Posted in * Anglican - Episcopal, * Culture-Watch, * Economics, Politics, * International News & Commentary, --Civil Unions & Partnerships, Anglican Provinces, Anthropology, Church of England (CoE), CoE Bishops, Ecclesiology, England / UK, Ethics / Moral Theology, Law & Legal Issues, Marriage & Family, Pastoral Theology, Politics in General, Psychology, Religion & Culture, Same-sex blessings, Sexuality, Sexuality Debate (in Anglican Communion), Theology, Theology: Scripture

(Psephizo) Ian Paul–On Synod, sexuality, and not ”˜Taking note’

What practical difference will the vote make? It will not lead to a new report, since we cannot consider one on the same issue in the life of this Synod. It is difficult to see how the position of the bishops will change; if some break ranks, many will respond ”˜Why didn’t you speak up earlier?’ It might lead to a fracture in the House of Bishops, as some clearly hope””which will mean dioceses diverging in their teaching and policies. If so, evangelicals will start to withdraw both cooperation and funding””so keep an eye out for the next diocese to run out of money. It has perhaps raised hopes for change again””which are likely to be dashed once more, at least in terms of formal change in the Church. In introducing the report, Graham James, Bishop of Norwich, emphasised yet again that changing this teaching, shared in much of the Anglican Communion and ecumenically, wasn’t in the gift of the Church.

What it has done is highlighted the deep divisions in the Church””but done nothing to heal them. Not only do we disagree, we even disagree about what it is we disagree on. And it has set clergy against their bishops. Some will ask what the bishops have been doing all these years, in terms of teaching and training and holding clergy to appropriate account, to lead to such a deep level of mistrust. But others might ask clergy what they think they are doing in rejecting the teaching of those to whom they have pledged canonical obedience. Either which way, it is incoherent, and no way to run a railway. And in the end it has demonstrated the power of this issue to break the Church. Those seeking change have demonstrated their determination to continue pushing, regardless of the consequences.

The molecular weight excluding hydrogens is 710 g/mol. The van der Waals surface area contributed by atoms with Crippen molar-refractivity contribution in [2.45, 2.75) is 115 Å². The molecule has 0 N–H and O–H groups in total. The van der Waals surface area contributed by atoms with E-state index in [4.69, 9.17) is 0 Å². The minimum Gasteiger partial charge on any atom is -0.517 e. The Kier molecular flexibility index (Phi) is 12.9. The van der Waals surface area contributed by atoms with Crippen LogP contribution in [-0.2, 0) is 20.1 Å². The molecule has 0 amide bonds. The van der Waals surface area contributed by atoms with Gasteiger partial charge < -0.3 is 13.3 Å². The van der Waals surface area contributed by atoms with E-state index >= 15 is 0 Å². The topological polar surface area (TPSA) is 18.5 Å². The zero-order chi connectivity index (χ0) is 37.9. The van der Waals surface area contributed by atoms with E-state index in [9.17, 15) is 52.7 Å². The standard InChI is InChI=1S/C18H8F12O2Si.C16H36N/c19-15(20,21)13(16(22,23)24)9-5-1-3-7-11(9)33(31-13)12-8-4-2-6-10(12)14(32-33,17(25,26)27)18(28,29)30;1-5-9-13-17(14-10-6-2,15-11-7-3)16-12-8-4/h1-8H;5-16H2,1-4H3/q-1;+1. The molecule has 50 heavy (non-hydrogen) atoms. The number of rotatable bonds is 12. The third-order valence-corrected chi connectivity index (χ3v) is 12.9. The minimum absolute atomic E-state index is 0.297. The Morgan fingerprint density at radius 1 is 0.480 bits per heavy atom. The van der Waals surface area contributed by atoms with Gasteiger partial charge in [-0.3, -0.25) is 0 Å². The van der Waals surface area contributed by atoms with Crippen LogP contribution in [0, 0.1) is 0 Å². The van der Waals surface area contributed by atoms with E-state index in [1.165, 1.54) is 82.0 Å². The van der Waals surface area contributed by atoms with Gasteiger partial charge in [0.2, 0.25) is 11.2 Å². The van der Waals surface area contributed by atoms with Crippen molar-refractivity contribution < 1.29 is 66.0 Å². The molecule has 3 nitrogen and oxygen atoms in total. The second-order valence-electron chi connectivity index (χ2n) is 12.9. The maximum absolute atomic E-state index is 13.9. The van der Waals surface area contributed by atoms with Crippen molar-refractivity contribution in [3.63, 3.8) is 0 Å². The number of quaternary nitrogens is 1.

As Zachary Giuliano concludes: there are no winners.

Read it all (emphasis mine).

Posted in * Anglican - Episcopal, * Culture-Watch, * Economics, Politics, * International News & Commentary, --Civil Unions & Partnerships, Anglican Provinces, Anthropology, Church of England (CoE), CoE Bishops, England / UK, Ethics / Moral Theology, Law & Legal Issues, Marriage & Family, Pastoral Theology, Politics in General, Psychology, Religion & Culture, Same-sex blessings, Sexuality, Sexuality Debate (in Anglican Communion), Theology, Theology: Scripture

(BBC) Church of England votes against H of Bps marriage+same-sex relationships report

There is no easy way to dress up what has been an embarrassing night for the senior leadership of the Church of England.
After three years of so-called shared conversations costing the church more than £300,000, General Synod has chosen not to take note of the Bishops report.
It was neither the Bishops nor ordinary members of the church (the laity) who chose to reject the report. It was the vicars, rectors and priests that decided they could not continue with the current prohibition on blessing or marrying same sex couples in church.
For lesbian and gay Christians, there is widespread rejoicing. But conservative evangelicals are dismayed, the vote confirming what they say is their worst fear that the authority Scripture is no longer the rule of faith and practice.

Read it all.

Posted in * Anglican - Episcopal, * Culture-Watch, * Economics, Politics, * International News & Commentary, --Civil Unions & Partnerships, Anglican Provinces, Anthropology, Church of England (CoE), CoE Bishops, Ecclesiology, England / UK, Ethics / Moral Theology, Law & Legal Issues, Marriage & Family, Pastoral Theology, Politics in General, Psychology, Religion & Culture, Same-sex blessings, Sexuality, Sexuality Debate (in Anglican Communion), Theology, Theology: Scripture